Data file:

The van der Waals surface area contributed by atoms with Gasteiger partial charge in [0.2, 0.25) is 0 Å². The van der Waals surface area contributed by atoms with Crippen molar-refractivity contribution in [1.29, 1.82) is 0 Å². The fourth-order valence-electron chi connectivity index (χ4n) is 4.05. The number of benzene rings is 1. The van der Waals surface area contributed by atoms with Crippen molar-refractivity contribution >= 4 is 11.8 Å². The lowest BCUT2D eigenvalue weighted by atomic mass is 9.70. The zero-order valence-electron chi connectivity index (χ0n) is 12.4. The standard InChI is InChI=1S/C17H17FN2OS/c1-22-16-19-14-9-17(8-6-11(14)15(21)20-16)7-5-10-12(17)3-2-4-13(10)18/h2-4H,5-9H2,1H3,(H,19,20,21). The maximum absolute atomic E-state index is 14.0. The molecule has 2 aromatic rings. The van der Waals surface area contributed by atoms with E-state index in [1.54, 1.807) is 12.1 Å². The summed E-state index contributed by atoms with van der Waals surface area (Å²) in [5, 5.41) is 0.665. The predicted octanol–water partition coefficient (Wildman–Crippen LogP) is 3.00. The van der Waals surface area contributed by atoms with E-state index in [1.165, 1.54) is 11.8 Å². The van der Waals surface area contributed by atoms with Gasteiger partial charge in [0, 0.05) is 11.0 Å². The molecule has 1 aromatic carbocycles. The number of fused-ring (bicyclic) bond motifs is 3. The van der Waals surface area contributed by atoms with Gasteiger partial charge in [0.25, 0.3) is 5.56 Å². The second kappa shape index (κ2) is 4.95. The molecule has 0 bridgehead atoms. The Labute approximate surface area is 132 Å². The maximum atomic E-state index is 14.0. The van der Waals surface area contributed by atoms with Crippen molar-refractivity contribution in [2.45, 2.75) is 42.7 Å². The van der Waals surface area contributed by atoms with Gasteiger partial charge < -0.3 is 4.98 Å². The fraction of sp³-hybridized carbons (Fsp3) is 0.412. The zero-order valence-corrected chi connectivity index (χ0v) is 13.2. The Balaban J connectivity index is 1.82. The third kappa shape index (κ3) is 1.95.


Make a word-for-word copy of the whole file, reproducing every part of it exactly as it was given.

The van der Waals surface area contributed by atoms with Gasteiger partial charge in [0.2, 0.25) is 0 Å². The van der Waals surface area contributed by atoms with Crippen molar-refractivity contribution in [1.29, 1.82) is 0 Å². The fourth-order valence-electron chi connectivity index (χ4n) is 4.05. The number of benzene rings is 1. The van der Waals surface area contributed by atoms with Crippen molar-refractivity contribution >= 4 is 11.8 Å². The lowest BCUT2D eigenvalue weighted by atomic mass is 9.70. The zero-order valence-electron chi connectivity index (χ0n) is 12.4. The standard InChI is InChI=1S/C17H17FN2OS/c1-22-16-19-14-9-17(8-6-11(14)15(21)20-16)7-5-10-12(17)3-2-4-13(10)18/h2-4H,5-9H2,1H3,(H,19,20,21). The maximum absolute atomic E-state index is 14.0. The molecule has 2 aromatic rings. The van der Waals surface area contributed by atoms with E-state index in [1.54, 1.807) is 12.1 Å². The summed E-state index contributed by atoms with van der Waals surface area (Å²) in [5, 5.41) is 0.665. The predicted octanol–water partition coefficient (Wildman–Crippen LogP) is 3.00. The van der Waals surface area contributed by atoms with E-state index in [1.165, 1.54) is 11.8 Å². The van der Waals surface area contributed by atoms with Gasteiger partial charge in [0, 0.05) is 11.0 Å². The molecule has 1 aromatic carbocycles. The number of fused-ring (bicyclic) bond motifs is 3. The van der Waals surface area contributed by atoms with Gasteiger partial charge in [0.25, 0.3) is 5.56 Å². The second kappa shape index (κ2) is 4.95. The molecule has 0 bridgehead atoms. The Labute approximate surface area is 132 Å². The maximum atomic E-state index is 14.0. The van der Waals surface area contributed by atoms with Crippen molar-refractivity contribution in [2.45, 2.75) is 42.7 Å². The van der Waals surface area contributed by atoms with Gasteiger partial charge < -0.3 is 4.98 Å². The fraction of sp³-hybridized carbons (Fsp3) is 0.412. The zero-order valence-corrected chi connectivity index (χ0v) is 13.2. The Balaban J connectivity index is 1.82. The third kappa shape index (κ3) is 1.95.